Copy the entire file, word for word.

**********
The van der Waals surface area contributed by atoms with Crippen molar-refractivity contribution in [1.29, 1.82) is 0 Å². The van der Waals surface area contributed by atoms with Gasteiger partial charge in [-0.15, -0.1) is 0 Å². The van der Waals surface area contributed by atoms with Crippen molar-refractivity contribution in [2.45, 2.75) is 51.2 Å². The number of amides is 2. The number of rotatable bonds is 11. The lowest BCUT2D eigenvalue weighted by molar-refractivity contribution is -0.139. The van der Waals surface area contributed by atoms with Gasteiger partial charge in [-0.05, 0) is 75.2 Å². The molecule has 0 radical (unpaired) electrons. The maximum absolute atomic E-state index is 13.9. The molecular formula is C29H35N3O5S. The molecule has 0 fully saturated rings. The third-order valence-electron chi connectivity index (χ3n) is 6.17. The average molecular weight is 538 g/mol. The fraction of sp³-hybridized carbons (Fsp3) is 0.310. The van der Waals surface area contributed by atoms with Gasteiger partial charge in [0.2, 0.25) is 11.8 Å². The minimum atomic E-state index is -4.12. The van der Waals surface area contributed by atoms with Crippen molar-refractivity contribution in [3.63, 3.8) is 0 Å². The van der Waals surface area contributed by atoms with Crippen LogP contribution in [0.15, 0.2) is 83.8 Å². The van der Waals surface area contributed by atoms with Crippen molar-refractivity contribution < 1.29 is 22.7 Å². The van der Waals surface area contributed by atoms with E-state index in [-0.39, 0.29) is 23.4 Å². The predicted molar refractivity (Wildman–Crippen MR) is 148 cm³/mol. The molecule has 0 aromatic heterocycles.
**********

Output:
The van der Waals surface area contributed by atoms with Crippen molar-refractivity contribution in [1.29, 1.82) is 0 Å². The van der Waals surface area contributed by atoms with Gasteiger partial charge in [-0.15, -0.1) is 0 Å². The van der Waals surface area contributed by atoms with Crippen molar-refractivity contribution in [2.45, 2.75) is 51.2 Å². The number of amides is 2. The number of rotatable bonds is 11. The lowest BCUT2D eigenvalue weighted by molar-refractivity contribution is -0.139. The van der Waals surface area contributed by atoms with Gasteiger partial charge in [-0.05, 0) is 75.2 Å². The molecule has 0 radical (unpaired) electrons. The maximum absolute atomic E-state index is 13.9. The molecular formula is C29H35N3O5S. The molecule has 0 fully saturated rings. The third-order valence-electron chi connectivity index (χ3n) is 6.17. The average molecular weight is 538 g/mol. The fraction of sp³-hybridized carbons (Fsp3) is 0.310. The van der Waals surface area contributed by atoms with Gasteiger partial charge in [0.2, 0.25) is 11.8 Å². The minimum atomic E-state index is -4.12. The van der Waals surface area contributed by atoms with Crippen molar-refractivity contribution in [3.63, 3.8) is 0 Å². The van der Waals surface area contributed by atoms with Crippen LogP contribution in [0.15, 0.2) is 83.8 Å². The van der Waals surface area contributed by atoms with Crippen molar-refractivity contribution < 1.29 is 22.7 Å². The van der Waals surface area contributed by atoms with E-state index in [-0.39, 0.29) is 23.4 Å². The predicted molar refractivity (Wildman–Crippen MR) is 148 cm³/mol. The molecule has 0 aromatic heterocycles.